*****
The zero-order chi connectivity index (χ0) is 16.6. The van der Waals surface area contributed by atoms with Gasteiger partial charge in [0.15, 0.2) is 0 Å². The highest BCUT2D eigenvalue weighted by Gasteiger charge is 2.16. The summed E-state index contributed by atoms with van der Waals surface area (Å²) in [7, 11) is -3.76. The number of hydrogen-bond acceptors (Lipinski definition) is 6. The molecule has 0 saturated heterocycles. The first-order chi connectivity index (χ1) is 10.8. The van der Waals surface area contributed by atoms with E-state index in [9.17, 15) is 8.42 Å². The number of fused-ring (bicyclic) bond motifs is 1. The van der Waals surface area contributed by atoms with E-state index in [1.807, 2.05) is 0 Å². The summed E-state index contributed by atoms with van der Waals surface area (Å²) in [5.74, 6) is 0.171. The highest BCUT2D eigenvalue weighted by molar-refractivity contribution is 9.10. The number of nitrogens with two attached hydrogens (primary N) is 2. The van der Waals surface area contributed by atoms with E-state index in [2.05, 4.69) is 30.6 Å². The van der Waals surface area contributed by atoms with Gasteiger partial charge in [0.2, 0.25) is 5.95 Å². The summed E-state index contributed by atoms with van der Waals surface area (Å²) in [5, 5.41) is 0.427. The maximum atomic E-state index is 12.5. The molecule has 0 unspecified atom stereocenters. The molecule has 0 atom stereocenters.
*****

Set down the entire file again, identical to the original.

The zero-order chi connectivity index (χ0) is 16.6. The van der Waals surface area contributed by atoms with Gasteiger partial charge in [0.15, 0.2) is 0 Å². The highest BCUT2D eigenvalue weighted by Gasteiger charge is 2.16. The summed E-state index contributed by atoms with van der Waals surface area (Å²) in [7, 11) is -3.76. The number of hydrogen-bond acceptors (Lipinski definition) is 6. The molecule has 0 saturated heterocycles. The first-order chi connectivity index (χ1) is 10.8. The van der Waals surface area contributed by atoms with E-state index in [9.17, 15) is 8.42 Å². The number of fused-ring (bicyclic) bond motifs is 1. The van der Waals surface area contributed by atoms with E-state index in [1.807, 2.05) is 0 Å². The summed E-state index contributed by atoms with van der Waals surface area (Å²) in [5.74, 6) is 0.171. The highest BCUT2D eigenvalue weighted by molar-refractivity contribution is 9.10. The number of nitrogens with two attached hydrogens (primary N) is 2. The van der Waals surface area contributed by atoms with E-state index in [2.05, 4.69) is 30.6 Å². The van der Waals surface area contributed by atoms with Gasteiger partial charge in [0.2, 0.25) is 5.95 Å². The summed E-state index contributed by atoms with van der Waals surface area (Å²) in [5, 5.41) is 0.427. The maximum atomic E-state index is 12.5. The molecule has 0 unspecified atom stereocenters. The molecule has 0 atom stereocenters.